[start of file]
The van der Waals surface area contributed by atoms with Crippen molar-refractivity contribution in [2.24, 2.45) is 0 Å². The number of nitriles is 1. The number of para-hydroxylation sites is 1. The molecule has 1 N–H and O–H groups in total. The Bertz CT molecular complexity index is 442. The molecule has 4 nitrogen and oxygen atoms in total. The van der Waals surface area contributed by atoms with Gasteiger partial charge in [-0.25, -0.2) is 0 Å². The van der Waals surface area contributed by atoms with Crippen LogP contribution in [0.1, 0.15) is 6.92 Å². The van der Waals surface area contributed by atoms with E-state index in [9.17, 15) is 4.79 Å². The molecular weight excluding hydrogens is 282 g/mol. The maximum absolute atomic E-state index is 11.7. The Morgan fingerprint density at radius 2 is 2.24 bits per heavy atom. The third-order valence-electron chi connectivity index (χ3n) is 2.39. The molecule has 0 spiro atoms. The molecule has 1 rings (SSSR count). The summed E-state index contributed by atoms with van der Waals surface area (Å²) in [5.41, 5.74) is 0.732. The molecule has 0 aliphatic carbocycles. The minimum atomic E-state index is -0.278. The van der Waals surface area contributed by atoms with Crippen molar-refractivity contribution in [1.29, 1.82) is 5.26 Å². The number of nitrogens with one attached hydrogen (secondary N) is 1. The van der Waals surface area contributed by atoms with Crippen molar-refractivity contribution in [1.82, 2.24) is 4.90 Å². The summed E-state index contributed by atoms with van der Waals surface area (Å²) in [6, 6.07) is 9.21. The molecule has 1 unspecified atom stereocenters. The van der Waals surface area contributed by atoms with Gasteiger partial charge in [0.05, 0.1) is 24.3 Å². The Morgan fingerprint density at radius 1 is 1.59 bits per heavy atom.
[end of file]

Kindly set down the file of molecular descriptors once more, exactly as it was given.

The van der Waals surface area contributed by atoms with Crippen molar-refractivity contribution in [2.24, 2.45) is 0 Å². The number of nitriles is 1. The number of para-hydroxylation sites is 1. The molecule has 1 N–H and O–H groups in total. The Bertz CT molecular complexity index is 442. The molecule has 4 nitrogen and oxygen atoms in total. The van der Waals surface area contributed by atoms with Gasteiger partial charge in [-0.25, -0.2) is 0 Å². The van der Waals surface area contributed by atoms with Crippen LogP contribution in [0.1, 0.15) is 6.92 Å². The van der Waals surface area contributed by atoms with E-state index in [9.17, 15) is 4.79 Å². The molecular weight excluding hydrogens is 282 g/mol. The maximum absolute atomic E-state index is 11.7. The Morgan fingerprint density at radius 2 is 2.24 bits per heavy atom. The third-order valence-electron chi connectivity index (χ3n) is 2.39. The molecule has 0 spiro atoms. The molecule has 1 rings (SSSR count). The summed E-state index contributed by atoms with van der Waals surface area (Å²) in [5.41, 5.74) is 0.732. The molecule has 0 aliphatic carbocycles. The minimum atomic E-state index is -0.278. The van der Waals surface area contributed by atoms with Crippen molar-refractivity contribution in [1.29, 1.82) is 5.26 Å². The number of nitrogens with one attached hydrogen (secondary N) is 1. The van der Waals surface area contributed by atoms with Crippen molar-refractivity contribution in [1.82, 2.24) is 4.90 Å². The summed E-state index contributed by atoms with van der Waals surface area (Å²) in [6, 6.07) is 9.21. The molecule has 1 unspecified atom stereocenters. The van der Waals surface area contributed by atoms with Gasteiger partial charge in [0.05, 0.1) is 24.3 Å². The Morgan fingerprint density at radius 1 is 1.59 bits per heavy atom.